Feature Excerpt
A robed figure with spear and shield stands on the bank of a river of fire, arms aloft.

May Chaos Take the World

This is an excerpt from the cover story of Unwinnable Monthly #167. If you like what you see, grab the magazine for less than ten dollars, or subscribe and get all future magazines for half price.


A robed figure with spear and shield stands on the bank of a river of fire, arms aloft. Splashed across the image are the words "May Chaos Take the World by Gerry Hart."

The first time I encountered the Frenzied Flame of Chaos in Elden Ring was whilst I was exploring the Weeping Peninsula. I can’t quite remember what I was doing, but I do remember stumbling upon a village secluded in the woods, its only inhabitants gaunt, emaciated husks with burning eyes. Like most locations in Elden Ring, the Weeping Peninsula holds its share of dangers, but this place named the “Ailing Village” felt decidedly more ominous and out of place compared to its surroundings, as though it had been deliberately sequestered away from the rest of the world by whoever built it. And from there, the flame’s presence kept manifesting itself throughout my travels. Scattered notes, item descriptions and periodic encounters with people broken by grief with those same burning eyes, all pointing to something dark waiting beneath the world, calling for you to seek it out.

The cosmology of Elden Ring’s world is complex and daunting even for veteran players, populated by a myriad of competing gods and demigods who vie for control over The Lands Between with often unclear and opaque intentions. But there is little in the way of ambiguity with the Frenzied Flame. It is the embodiment of chaos, seething with rage at the ruling deity The Greater Will, its anointed sovereign Queen Marika and her ruling Golden Order, and the misery inherent in them. To inherit its power and set it loose on The Lands Between is, in the words of its maddened disciples, to “let chaos take the world,” purging the world’s pain and iniquities by burning it all to ash. Because of this, many fans understandably see this aspect of the game as shallow, amounting to little more than joker-fied nihilism. But I think this interpretation belies what the Frenzied Flame can reveal about Elden Ring’s world and how to endure our own fragmenting reality.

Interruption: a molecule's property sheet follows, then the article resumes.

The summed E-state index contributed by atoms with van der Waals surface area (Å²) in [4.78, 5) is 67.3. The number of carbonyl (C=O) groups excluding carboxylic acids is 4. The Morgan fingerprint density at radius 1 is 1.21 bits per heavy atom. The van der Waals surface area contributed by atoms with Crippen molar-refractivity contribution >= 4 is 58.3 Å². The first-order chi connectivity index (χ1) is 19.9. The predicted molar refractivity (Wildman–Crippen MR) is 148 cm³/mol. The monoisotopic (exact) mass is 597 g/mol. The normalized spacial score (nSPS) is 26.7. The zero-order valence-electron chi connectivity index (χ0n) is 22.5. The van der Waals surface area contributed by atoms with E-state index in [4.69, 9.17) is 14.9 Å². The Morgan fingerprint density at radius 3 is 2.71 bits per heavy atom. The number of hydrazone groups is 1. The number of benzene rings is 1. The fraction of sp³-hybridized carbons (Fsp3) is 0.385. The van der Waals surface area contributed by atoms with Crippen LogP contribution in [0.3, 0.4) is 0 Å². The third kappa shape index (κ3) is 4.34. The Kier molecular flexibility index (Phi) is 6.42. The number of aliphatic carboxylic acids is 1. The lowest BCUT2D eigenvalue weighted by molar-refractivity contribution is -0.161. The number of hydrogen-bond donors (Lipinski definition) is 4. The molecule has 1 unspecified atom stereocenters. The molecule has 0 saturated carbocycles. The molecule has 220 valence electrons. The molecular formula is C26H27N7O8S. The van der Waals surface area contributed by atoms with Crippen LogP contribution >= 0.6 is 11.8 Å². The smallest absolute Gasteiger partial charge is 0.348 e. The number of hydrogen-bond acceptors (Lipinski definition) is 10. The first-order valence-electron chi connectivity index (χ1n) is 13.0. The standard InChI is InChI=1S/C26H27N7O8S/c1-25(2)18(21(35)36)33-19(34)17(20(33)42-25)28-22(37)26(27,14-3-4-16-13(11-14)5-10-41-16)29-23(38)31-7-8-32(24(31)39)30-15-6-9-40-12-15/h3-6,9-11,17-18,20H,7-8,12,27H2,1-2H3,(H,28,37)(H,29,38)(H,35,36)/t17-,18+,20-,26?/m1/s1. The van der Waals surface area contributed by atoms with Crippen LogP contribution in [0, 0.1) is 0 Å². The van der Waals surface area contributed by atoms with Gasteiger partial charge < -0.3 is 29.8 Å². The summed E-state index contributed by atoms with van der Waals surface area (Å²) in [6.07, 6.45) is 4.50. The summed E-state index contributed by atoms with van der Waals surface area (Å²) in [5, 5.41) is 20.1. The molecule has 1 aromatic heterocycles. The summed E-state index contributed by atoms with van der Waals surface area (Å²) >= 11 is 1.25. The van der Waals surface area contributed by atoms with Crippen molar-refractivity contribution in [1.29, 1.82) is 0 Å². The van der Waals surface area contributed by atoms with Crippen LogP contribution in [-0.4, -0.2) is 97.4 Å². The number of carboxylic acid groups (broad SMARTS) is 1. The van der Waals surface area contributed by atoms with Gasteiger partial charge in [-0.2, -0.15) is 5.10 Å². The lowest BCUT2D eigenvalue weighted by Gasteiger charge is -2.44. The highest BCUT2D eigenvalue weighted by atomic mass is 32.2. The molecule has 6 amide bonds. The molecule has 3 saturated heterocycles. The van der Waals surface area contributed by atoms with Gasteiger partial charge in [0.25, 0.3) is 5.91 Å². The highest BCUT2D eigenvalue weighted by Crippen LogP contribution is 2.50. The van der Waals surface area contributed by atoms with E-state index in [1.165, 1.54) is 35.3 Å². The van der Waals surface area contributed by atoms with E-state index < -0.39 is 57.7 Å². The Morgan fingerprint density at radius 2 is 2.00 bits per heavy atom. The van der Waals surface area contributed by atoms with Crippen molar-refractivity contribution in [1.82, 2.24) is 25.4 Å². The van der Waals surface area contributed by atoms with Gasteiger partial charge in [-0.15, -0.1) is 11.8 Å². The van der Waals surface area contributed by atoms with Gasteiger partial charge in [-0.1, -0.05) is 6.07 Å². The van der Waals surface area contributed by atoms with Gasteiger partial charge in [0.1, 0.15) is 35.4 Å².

To begin with, I think it is useful to take a closer look at how Elden Ring’s world is structured and where the Frenzied Flame lies within it. Though Elden Ring departs from previous FromSoft titles in adopting an open world, it is just as deliberately constructed as Dark Souls or Bloodborne. Following the player’s inevitable death in the initial starting area, they awaken in a tomb before emerging out of the earth and into the starting area of Limgrave. From there, they are directed up through Stormveil Castle, towards the Altus Plateau and the capital city of Leyndell, and from there into the mountains and the floating city of Farum Azula before finally up into the Erdtree, the Yggdrasil-esque conduit of all life itself. From this, we can broadly understand the player’s intended progression through The Lands Between as an ascent, both in spatial terms and allegorically, as the player transcends their humble origins as a nameless “tarnished” and claims their place within the divine order as the new Elden Lord.

A screenshot from Elden Ring shows the player outfitted in terrifying armor surrounded by dead bodies in a crypt or dungeon.

Just as the game steers us in a specific direction however, the game also incentivizes players to deviate from this guidance and explore the world around them. Some of this is necessary in order to strengthen oneself, but straying from the beaten path also affords us greater insights into the world around us and reveals some of the cracks in what we’re told about the world. Should the player wish to pursue one of the game’s alternate endings, they must make a conscious choice to stray from the path ordained to them, seeking out locations and items that are ostensibly superfluous to beating the game. Even in the game’s story, we find ample reference to characters that have deliberately eschewed the “guidance of grace” such as Vyke, a fellow tarnished who almost succeeded in claiming the mantle of Elden Lord before straying from the path and traveling into the depths to seek the Frenzied Flame. He failed of course, but we can follow in his footsteps.